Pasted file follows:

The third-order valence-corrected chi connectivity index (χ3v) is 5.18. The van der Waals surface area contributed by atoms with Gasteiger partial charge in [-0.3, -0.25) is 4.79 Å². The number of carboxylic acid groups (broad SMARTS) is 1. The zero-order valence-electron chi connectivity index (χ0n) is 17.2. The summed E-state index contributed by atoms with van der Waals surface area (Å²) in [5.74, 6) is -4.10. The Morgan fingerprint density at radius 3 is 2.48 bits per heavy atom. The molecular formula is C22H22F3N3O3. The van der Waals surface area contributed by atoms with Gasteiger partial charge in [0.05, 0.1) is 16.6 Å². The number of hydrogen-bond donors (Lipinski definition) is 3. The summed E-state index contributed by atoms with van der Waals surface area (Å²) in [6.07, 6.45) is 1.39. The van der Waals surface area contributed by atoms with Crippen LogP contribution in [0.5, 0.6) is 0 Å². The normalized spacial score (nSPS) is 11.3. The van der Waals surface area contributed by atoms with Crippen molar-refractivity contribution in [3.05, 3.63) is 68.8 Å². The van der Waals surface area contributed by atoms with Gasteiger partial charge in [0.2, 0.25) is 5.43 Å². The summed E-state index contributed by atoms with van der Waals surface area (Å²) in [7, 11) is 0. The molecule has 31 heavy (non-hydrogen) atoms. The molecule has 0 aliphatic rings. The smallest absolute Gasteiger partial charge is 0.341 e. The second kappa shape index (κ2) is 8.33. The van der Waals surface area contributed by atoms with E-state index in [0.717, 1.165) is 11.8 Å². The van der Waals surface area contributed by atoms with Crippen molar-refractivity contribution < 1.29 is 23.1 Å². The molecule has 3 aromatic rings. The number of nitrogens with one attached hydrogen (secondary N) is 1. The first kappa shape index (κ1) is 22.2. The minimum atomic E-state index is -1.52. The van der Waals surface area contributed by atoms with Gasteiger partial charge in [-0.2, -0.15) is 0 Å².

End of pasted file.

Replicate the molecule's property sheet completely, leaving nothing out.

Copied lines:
The third-order valence-corrected chi connectivity index (χ3v) is 5.18. The van der Waals surface area contributed by atoms with Gasteiger partial charge in [-0.3, -0.25) is 4.79 Å². The number of carboxylic acid groups (broad SMARTS) is 1. The zero-order valence-electron chi connectivity index (χ0n) is 17.2. The summed E-state index contributed by atoms with van der Waals surface area (Å²) in [5.74, 6) is -4.10. The Morgan fingerprint density at radius 3 is 2.48 bits per heavy atom. The molecular formula is C22H22F3N3O3. The van der Waals surface area contributed by atoms with Gasteiger partial charge in [0.05, 0.1) is 16.6 Å². The number of hydrogen-bond donors (Lipinski definition) is 3. The summed E-state index contributed by atoms with van der Waals surface area (Å²) in [6.07, 6.45) is 1.39. The van der Waals surface area contributed by atoms with Crippen LogP contribution in [0.5, 0.6) is 0 Å². The normalized spacial score (nSPS) is 11.3. The van der Waals surface area contributed by atoms with Crippen molar-refractivity contribution in [3.05, 3.63) is 68.8 Å². The van der Waals surface area contributed by atoms with Gasteiger partial charge in [0.2, 0.25) is 5.43 Å². The summed E-state index contributed by atoms with van der Waals surface area (Å²) in [7, 11) is 0. The molecule has 31 heavy (non-hydrogen) atoms. The molecule has 0 aliphatic rings. The smallest absolute Gasteiger partial charge is 0.341 e. The second kappa shape index (κ2) is 8.33. The van der Waals surface area contributed by atoms with E-state index in [0.717, 1.165) is 11.8 Å². The van der Waals surface area contributed by atoms with Crippen molar-refractivity contribution < 1.29 is 23.1 Å². The molecule has 3 aromatic rings. The number of nitrogens with one attached hydrogen (secondary N) is 1. The first kappa shape index (κ1) is 22.2. The minimum atomic E-state index is -1.52. The van der Waals surface area contributed by atoms with Gasteiger partial charge in [-0.2, -0.15) is 0 Å².